Wednesday, November 24, 2010

Abstract of Butchart Gardens (not)

Changtse, Everest, Lhotse and Nuptse

Watercolour monotype

©1998 Charlene Brown

The abstract of the Butchart Gardens still needs a surprising amount of work for something that was supposed to be spontaneous and bold (and really quick). So here’s another flashback to the twentieth century, complete with cautionary note about printmaking (see below).

At the Banff Mountain Book Festival in 1997, it seemed like I was one of only about five people who had never climbed Everest. I didn’t even have painting it on my bucket list… So it was fairly surprising when, four months later, I found myself in Nepal attempting to get to a good spot to do just that by climbing from Changa Narayana to Nagarcot. After taking four hours to complete the ‘three-hour’ climb to this vantage point, and discovering Everest was still barely visible, I realized I was going to have to get closer to paint it. I also realized I’d better do it the easy way – using photographs taken from a Buddha Air flight from Kathmandu to Everest and back, non-stop.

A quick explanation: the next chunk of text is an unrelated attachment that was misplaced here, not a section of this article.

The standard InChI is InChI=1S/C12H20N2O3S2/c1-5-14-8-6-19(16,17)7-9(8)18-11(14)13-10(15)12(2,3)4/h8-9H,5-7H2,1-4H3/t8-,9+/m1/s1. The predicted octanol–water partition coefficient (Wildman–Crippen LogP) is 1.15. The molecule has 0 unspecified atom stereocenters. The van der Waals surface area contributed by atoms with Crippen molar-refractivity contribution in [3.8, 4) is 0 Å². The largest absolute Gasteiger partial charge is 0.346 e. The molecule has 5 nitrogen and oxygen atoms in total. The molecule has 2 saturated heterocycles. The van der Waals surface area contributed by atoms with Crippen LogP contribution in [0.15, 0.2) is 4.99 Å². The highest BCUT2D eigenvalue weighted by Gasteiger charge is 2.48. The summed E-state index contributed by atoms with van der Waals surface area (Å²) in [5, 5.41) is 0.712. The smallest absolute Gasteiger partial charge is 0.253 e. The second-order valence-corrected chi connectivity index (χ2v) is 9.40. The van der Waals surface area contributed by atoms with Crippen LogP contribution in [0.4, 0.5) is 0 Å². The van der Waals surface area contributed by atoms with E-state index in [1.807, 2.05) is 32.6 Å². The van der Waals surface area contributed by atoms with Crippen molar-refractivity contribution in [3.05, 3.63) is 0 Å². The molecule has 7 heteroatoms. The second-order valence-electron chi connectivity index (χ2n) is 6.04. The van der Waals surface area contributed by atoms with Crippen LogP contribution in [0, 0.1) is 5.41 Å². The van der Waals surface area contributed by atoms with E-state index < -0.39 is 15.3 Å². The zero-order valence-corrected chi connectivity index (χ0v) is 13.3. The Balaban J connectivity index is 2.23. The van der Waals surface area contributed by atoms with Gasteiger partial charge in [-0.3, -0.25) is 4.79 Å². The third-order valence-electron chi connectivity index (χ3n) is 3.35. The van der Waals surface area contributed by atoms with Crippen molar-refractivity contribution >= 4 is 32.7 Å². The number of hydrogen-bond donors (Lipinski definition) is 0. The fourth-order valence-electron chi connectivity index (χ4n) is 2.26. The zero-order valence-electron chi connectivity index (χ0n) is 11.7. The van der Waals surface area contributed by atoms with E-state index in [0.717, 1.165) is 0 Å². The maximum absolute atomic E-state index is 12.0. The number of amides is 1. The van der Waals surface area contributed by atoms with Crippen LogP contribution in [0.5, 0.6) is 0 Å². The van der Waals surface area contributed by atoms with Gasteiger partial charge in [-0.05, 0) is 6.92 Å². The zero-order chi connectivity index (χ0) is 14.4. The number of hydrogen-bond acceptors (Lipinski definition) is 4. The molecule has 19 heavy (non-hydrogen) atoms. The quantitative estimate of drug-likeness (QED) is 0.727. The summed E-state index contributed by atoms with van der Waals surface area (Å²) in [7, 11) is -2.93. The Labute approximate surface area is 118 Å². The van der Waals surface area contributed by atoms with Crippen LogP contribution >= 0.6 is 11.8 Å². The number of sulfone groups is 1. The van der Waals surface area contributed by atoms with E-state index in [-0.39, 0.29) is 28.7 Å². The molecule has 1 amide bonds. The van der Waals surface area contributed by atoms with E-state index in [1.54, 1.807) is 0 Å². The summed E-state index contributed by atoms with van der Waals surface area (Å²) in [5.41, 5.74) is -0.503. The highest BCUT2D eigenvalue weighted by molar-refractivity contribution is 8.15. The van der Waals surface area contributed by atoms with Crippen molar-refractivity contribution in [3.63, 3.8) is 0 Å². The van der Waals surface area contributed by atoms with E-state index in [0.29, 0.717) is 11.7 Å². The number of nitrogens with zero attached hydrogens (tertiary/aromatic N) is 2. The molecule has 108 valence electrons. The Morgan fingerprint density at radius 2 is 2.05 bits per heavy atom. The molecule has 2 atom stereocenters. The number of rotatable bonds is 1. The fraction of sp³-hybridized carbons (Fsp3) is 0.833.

I was lucky enough to get two perfect shots as we circled by Changtse, Everest, Lhotse and Nuptse. I later combined them and used the monotype printmaking process I outlined in another twentieth century flashback.

In fact, I think the whole thing is too close to the subject, and was never that pleased with the composition. I’m only showing it here so I can include the above-mentioned cautionary reminder about printmaking… The clouds streaming from the Himalayan peaks were created by removing blue paint from the printing plate with a wet tissue. They were not part of the original drawing – done while I was being careful to do everything in reverse. The result – clouds on Everest apparently driven by an east wind – almost never happens, I am told.